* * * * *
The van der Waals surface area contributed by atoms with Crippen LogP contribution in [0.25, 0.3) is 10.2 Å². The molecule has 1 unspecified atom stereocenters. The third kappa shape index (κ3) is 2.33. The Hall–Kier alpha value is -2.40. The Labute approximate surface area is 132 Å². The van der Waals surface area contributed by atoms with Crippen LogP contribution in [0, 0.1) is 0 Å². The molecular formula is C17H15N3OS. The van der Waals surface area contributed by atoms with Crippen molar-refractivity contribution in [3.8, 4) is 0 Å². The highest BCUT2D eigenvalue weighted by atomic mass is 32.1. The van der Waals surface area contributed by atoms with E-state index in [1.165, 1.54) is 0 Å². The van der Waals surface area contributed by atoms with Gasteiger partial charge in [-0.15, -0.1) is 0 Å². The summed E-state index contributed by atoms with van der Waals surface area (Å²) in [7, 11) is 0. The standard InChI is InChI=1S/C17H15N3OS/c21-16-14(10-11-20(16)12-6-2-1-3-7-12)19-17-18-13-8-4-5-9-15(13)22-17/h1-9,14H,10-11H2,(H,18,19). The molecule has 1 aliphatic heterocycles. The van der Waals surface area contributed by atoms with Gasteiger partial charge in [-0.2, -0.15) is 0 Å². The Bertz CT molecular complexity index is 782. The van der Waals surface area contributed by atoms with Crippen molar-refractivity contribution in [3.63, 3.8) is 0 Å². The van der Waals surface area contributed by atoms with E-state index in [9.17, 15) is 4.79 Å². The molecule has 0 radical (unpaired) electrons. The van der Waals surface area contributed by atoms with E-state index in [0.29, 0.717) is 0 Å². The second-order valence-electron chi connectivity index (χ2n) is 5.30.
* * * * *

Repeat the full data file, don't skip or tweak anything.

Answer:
The van der Waals surface area contributed by atoms with Crippen LogP contribution in [0.25, 0.3) is 10.2 Å². The molecule has 1 unspecified atom stereocenters. The third kappa shape index (κ3) is 2.33. The Hall–Kier alpha value is -2.40. The Labute approximate surface area is 132 Å². The van der Waals surface area contributed by atoms with Crippen LogP contribution in [0, 0.1) is 0 Å². The molecular formula is C17H15N3OS. The van der Waals surface area contributed by atoms with Crippen molar-refractivity contribution in [3.8, 4) is 0 Å². The highest BCUT2D eigenvalue weighted by atomic mass is 32.1. The van der Waals surface area contributed by atoms with E-state index in [1.165, 1.54) is 0 Å². The van der Waals surface area contributed by atoms with Gasteiger partial charge in [-0.15, -0.1) is 0 Å². The summed E-state index contributed by atoms with van der Waals surface area (Å²) in [7, 11) is 0. The standard InChI is InChI=1S/C17H15N3OS/c21-16-14(10-11-20(16)12-6-2-1-3-7-12)19-17-18-13-8-4-5-9-15(13)22-17/h1-9,14H,10-11H2,(H,18,19). The molecule has 1 aliphatic heterocycles. The van der Waals surface area contributed by atoms with Gasteiger partial charge in [-0.2, -0.15) is 0 Å². The Bertz CT molecular complexity index is 782. The van der Waals surface area contributed by atoms with Crippen molar-refractivity contribution in [3.63, 3.8) is 0 Å². The van der Waals surface area contributed by atoms with E-state index in [9.17, 15) is 4.79 Å². The molecule has 0 radical (unpaired) electrons. The van der Waals surface area contributed by atoms with E-state index in [0.29, 0.717) is 0 Å². The second-order valence-electron chi connectivity index (χ2n) is 5.30.